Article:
It’s a typical Friday afternoon at the supermarket in Park Heights, where families are picking up food and supplies for Shabbos while they still can. Beginning at sundown on Friday, Orthodox Jews will refrain from working, handling money, driving a car, answering the telephone and operating electrical appliances. With the din of modern life thus quieted, they will gather with family and friends, attend synagogue services, sing, dance and eat together. …

But before the calm, there is — well, if not the storm, at least a fair amount of preparation. Shabbos, which begins at sundown Friday and lasts until after nightfall Saturday, creates a distinct rhythm to Jewish life — a pulse that can be felt at Seven Mile Market. Thursdays, the business bustles with men wearing black hats or yarmulkes and women in berets, ankle-length skirts and sleeves, buying wine and braided challah bread, candles and ingredients for cholent, a slow-cooking stew.

And the cell telephones? Ah, this is the new link to the command center back at home, where the troops prepare to host friends and families in these tight-knit communities. There is something about staying within walking distance of one another that creates networks and a true social community.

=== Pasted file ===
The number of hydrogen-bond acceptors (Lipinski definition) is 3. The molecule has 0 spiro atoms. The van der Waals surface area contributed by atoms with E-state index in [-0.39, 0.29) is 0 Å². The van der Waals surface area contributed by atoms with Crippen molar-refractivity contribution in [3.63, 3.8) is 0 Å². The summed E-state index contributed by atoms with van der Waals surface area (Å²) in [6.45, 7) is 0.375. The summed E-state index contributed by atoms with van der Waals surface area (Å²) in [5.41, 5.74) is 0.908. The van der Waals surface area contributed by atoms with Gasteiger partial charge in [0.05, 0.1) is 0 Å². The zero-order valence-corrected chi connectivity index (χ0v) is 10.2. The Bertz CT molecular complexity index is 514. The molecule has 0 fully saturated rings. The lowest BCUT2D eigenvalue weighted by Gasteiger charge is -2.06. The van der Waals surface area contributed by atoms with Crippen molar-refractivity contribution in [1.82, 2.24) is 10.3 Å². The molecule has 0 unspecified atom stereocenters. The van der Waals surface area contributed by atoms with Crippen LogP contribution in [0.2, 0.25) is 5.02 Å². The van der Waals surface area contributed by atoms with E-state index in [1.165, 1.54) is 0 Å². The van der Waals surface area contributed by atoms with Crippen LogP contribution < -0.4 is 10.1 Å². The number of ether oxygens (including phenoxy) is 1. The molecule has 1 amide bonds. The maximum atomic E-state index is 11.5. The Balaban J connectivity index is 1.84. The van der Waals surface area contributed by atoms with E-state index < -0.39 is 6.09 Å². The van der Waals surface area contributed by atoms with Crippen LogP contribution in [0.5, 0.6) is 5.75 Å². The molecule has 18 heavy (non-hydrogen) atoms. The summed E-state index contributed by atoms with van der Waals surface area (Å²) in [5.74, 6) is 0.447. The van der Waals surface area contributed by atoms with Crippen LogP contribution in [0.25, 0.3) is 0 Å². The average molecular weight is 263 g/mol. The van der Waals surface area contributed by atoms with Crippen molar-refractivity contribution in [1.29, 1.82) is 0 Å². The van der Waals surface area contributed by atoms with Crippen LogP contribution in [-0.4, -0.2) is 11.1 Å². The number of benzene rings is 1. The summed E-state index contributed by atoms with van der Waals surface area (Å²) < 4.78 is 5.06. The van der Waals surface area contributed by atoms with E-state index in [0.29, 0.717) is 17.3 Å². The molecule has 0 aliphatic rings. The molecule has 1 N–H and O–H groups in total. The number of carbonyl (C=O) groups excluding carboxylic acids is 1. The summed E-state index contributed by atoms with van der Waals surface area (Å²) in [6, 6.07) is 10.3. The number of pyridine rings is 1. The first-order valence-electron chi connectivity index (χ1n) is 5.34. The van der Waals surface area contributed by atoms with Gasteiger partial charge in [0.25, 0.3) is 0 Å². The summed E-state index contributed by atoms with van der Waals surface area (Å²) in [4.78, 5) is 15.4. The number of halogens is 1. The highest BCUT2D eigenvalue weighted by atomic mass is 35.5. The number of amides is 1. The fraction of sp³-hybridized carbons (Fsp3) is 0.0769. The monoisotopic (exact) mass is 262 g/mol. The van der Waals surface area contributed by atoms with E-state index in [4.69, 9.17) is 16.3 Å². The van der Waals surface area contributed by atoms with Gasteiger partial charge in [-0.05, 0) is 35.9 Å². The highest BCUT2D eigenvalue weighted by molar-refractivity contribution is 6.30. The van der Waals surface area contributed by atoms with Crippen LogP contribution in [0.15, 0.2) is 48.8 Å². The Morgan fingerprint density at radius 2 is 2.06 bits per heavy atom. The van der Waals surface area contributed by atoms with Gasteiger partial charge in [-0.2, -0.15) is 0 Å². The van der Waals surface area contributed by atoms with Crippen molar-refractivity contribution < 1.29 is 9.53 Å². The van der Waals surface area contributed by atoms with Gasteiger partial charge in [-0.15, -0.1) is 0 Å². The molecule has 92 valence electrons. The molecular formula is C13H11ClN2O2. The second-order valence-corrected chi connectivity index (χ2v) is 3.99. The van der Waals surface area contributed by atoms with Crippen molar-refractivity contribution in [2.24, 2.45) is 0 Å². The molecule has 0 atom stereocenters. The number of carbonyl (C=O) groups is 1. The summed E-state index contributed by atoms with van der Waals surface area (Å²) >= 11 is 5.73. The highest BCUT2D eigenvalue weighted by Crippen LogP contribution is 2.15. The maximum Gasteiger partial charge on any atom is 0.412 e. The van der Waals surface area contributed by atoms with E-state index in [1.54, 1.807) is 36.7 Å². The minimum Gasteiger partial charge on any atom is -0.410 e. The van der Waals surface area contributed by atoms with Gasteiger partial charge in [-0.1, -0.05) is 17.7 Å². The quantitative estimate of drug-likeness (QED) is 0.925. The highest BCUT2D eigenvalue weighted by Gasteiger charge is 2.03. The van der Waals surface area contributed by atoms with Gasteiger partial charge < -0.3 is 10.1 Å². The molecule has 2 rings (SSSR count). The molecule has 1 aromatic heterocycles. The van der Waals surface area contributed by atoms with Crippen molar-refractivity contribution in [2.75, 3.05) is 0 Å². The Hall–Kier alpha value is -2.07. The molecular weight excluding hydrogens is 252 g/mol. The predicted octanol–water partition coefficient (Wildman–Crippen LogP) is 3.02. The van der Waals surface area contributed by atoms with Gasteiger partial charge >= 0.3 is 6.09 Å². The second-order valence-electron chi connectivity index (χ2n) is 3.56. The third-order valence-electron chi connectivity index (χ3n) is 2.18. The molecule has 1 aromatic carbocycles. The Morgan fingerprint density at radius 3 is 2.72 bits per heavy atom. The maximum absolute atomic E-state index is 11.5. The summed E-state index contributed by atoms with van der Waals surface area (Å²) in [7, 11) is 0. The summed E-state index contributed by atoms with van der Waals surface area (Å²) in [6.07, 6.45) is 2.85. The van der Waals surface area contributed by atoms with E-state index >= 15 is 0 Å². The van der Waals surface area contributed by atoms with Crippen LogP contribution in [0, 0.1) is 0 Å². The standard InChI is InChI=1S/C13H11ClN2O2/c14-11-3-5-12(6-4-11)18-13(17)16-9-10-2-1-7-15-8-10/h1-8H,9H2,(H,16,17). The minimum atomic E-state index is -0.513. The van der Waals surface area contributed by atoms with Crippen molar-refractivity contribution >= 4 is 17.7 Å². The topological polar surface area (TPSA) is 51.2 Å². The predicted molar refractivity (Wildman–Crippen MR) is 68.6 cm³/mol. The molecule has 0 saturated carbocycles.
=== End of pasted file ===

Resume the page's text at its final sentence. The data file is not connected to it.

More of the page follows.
So who is coming to dinner?

Rabbi Shlomo Porter clutches a crumpled shopping list in one hand and reaches into a suitcoat pocket with the other.

“This is the key,” says Porter, of the Etz Chaim Center for Jewish Learning, producing a cell phone. “You’ll see men talking with their wives, making sure they’ve got everything they need.”

Porter was picking up the last items for the 20 guests he and his wife were hosting that Friday. “We talk about a one-table Shabbos, and a two-table Shabbos,” he says. “This is a three-table Shabbos.”